During our trip, we had one good opportunity to photograph the Northern Lights. We were in the right place at the right time but the weather did not cooperate. The wind had really picked up speed throughout the evening and while we were sitting in the car awaiting the show, the wind was hitting speeds upwards of 40 mph. We could barely open the car door. So for a couple hours, we sat in the car hoping the wind would die down and the Northern Lights would show up. We did end up seeing one quick ribbon. Kathy was able exit the car but wasn't even able to hold her camera still let alone put it on the tripod. I was surprised the wind didn't tear the door off the car. We returned to the hostel bummed.
The black sand beaches of Iceland were beautiful in my infrared style
View from Vik, Iceland
An odd object on the black sand beach of Iceland
We ended our journey tired but happy. Granted, we had hoped to have experienced the Northern Lights but I know of many photographers who have gone to Iceland specifically to photograph the Northern Lights and have returned home with nothing they are proud of. It is a risk worth taking but a disappointment nonetheless. Kathy had hoped to have seen ice caves (these are open during the winter months) and I would have been happy seeing Puffins (they arrive during July). But, regardless, we saw so much. Each of us could go back during these different times of the year given that flights are not too expensive. Plus, I could always apply for an Artist-in-Residence program and stay there for three months creating more photography as well as teaching workshops.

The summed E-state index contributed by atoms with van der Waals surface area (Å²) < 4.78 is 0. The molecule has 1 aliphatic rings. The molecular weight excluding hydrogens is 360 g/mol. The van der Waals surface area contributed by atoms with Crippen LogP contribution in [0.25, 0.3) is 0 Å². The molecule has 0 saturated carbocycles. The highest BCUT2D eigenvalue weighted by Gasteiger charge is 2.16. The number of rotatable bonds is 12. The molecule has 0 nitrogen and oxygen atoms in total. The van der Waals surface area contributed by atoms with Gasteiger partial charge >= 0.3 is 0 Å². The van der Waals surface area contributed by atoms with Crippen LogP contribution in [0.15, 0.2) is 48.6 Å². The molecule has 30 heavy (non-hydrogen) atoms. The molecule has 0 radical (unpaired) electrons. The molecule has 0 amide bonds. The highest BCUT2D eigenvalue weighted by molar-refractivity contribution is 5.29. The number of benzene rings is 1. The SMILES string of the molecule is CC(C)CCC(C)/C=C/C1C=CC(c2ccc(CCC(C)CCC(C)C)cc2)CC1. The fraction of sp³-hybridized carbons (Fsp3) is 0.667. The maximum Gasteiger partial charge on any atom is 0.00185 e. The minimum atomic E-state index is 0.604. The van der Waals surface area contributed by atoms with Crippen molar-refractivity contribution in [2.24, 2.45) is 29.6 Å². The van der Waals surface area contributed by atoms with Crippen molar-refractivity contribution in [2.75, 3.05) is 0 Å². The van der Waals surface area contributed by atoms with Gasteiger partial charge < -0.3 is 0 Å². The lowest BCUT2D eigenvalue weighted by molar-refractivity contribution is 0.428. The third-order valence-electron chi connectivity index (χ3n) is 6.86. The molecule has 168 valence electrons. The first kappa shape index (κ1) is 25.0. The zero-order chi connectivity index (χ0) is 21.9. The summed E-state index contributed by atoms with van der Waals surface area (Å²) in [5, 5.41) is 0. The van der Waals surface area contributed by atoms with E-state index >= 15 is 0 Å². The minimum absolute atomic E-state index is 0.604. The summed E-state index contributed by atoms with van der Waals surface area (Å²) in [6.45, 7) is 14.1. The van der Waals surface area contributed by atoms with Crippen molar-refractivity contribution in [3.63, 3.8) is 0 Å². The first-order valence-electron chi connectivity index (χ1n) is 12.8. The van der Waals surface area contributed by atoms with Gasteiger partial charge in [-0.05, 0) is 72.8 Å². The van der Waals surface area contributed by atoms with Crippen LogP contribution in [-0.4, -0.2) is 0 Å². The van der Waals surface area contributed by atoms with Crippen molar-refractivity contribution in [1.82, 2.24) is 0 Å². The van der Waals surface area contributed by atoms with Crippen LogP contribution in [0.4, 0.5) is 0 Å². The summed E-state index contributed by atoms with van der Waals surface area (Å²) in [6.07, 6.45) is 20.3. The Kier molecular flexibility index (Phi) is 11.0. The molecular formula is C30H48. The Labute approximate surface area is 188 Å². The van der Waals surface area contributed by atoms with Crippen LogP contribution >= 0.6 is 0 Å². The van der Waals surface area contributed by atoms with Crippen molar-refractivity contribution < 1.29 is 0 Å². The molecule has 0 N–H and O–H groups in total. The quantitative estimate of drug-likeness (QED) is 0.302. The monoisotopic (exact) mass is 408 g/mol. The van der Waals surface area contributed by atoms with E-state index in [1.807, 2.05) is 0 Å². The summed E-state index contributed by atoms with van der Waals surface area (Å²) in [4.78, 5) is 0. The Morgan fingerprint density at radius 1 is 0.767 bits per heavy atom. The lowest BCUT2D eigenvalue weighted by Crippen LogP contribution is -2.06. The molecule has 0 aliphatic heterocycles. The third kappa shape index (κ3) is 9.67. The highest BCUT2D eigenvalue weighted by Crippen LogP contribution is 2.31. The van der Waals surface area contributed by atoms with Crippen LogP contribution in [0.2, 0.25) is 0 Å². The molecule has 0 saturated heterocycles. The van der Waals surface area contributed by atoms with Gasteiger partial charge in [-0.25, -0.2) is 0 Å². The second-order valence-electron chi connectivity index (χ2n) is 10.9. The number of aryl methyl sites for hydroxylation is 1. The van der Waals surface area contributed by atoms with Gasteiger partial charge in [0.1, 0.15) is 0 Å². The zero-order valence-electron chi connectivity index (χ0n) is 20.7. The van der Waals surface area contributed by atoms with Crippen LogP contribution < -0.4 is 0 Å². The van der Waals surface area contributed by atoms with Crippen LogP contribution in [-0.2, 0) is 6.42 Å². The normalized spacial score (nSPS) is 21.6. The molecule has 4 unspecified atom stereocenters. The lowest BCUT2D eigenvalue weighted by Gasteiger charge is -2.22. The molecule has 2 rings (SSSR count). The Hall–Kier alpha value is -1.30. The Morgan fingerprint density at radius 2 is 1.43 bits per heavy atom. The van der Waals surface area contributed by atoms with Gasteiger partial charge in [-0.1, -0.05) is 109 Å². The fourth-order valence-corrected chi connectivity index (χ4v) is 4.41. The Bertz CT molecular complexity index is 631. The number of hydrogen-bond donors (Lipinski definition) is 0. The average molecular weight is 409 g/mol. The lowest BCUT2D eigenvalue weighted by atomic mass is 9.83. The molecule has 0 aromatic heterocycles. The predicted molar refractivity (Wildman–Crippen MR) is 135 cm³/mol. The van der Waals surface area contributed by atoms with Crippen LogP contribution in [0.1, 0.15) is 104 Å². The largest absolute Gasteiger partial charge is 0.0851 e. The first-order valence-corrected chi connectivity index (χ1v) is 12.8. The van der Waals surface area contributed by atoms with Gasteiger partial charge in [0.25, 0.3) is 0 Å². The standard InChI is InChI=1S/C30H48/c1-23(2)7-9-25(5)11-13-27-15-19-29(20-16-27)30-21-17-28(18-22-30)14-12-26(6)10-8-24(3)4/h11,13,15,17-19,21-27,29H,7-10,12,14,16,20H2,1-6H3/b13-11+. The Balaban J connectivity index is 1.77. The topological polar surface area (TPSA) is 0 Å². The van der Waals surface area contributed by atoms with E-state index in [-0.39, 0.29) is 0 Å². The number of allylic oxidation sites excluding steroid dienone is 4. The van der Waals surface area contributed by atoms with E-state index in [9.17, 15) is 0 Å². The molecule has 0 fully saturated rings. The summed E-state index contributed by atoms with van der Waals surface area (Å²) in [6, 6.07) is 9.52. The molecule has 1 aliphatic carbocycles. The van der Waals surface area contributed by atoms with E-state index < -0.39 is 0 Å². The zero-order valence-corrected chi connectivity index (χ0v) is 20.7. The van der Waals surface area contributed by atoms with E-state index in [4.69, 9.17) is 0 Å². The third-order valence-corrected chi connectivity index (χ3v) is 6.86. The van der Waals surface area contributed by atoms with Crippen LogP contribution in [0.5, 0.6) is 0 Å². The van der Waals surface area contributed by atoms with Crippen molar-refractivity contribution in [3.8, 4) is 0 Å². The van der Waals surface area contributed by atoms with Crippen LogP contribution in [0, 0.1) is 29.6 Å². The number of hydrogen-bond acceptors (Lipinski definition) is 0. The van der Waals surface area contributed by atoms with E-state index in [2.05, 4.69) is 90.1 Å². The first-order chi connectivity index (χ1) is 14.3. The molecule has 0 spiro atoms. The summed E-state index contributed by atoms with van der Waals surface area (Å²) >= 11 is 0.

They wore really big socks in Iceland!
The universal language - art!
Drive Thru, Icelandic style!
The Hostels through Hostels International were very nice!
This was one of the busiest hostels. People and chickens. It had a great view overlooking the ocean.
Another hostel. They were clean and quiet. Most had shared bathrooms but we never had an issue with getting into the showers easily.
They also all had kitchen facilities so we often cooked our own food.
A rainbow over a tourist at one of the many waterfalls.
I shoot primarily Infrared. This is a Sony a7r that has been converted. And I love my MeFoto Tripod!
Our final sunrise in Iceland. We spend seven great days in this beautiful Nordic country.
Kathy and I had a great time as you can see from this video.